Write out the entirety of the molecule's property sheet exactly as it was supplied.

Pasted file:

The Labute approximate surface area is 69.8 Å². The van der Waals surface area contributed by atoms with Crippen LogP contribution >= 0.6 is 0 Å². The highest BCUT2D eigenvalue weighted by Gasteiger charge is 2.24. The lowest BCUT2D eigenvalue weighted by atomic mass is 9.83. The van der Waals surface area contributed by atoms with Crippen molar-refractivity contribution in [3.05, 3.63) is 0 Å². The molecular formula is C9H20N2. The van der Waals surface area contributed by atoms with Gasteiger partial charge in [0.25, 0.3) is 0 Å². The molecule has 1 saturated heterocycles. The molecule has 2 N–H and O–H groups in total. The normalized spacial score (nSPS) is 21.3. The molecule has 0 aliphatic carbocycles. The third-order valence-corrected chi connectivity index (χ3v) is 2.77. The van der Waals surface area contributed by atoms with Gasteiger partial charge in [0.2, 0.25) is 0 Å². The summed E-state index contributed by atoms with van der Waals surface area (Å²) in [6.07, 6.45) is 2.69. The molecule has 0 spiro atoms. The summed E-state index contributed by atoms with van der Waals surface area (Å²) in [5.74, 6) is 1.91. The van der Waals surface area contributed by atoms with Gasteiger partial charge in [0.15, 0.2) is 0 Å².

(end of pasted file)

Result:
The Labute approximate surface area is 69.8 Å². The van der Waals surface area contributed by atoms with Crippen LogP contribution >= 0.6 is 0 Å². The highest BCUT2D eigenvalue weighted by Gasteiger charge is 2.24. The lowest BCUT2D eigenvalue weighted by atomic mass is 9.83. The van der Waals surface area contributed by atoms with Crippen molar-refractivity contribution in [3.05, 3.63) is 0 Å². The molecular formula is C9H20N2. The van der Waals surface area contributed by atoms with Gasteiger partial charge in [0.25, 0.3) is 0 Å². The molecule has 1 saturated heterocycles. The molecule has 2 N–H and O–H groups in total. The normalized spacial score (nSPS) is 21.3. The molecule has 0 aliphatic carbocycles. The third-order valence-corrected chi connectivity index (χ3v) is 2.77. The van der Waals surface area contributed by atoms with Gasteiger partial charge in [0.2, 0.25) is 0 Å². The summed E-state index contributed by atoms with van der Waals surface area (Å²) in [6.07, 6.45) is 2.69. The molecule has 0 spiro atoms. The summed E-state index contributed by atoms with van der Waals surface area (Å²) in [5.74, 6) is 1.91. The van der Waals surface area contributed by atoms with Gasteiger partial charge in [0.15, 0.2) is 0 Å².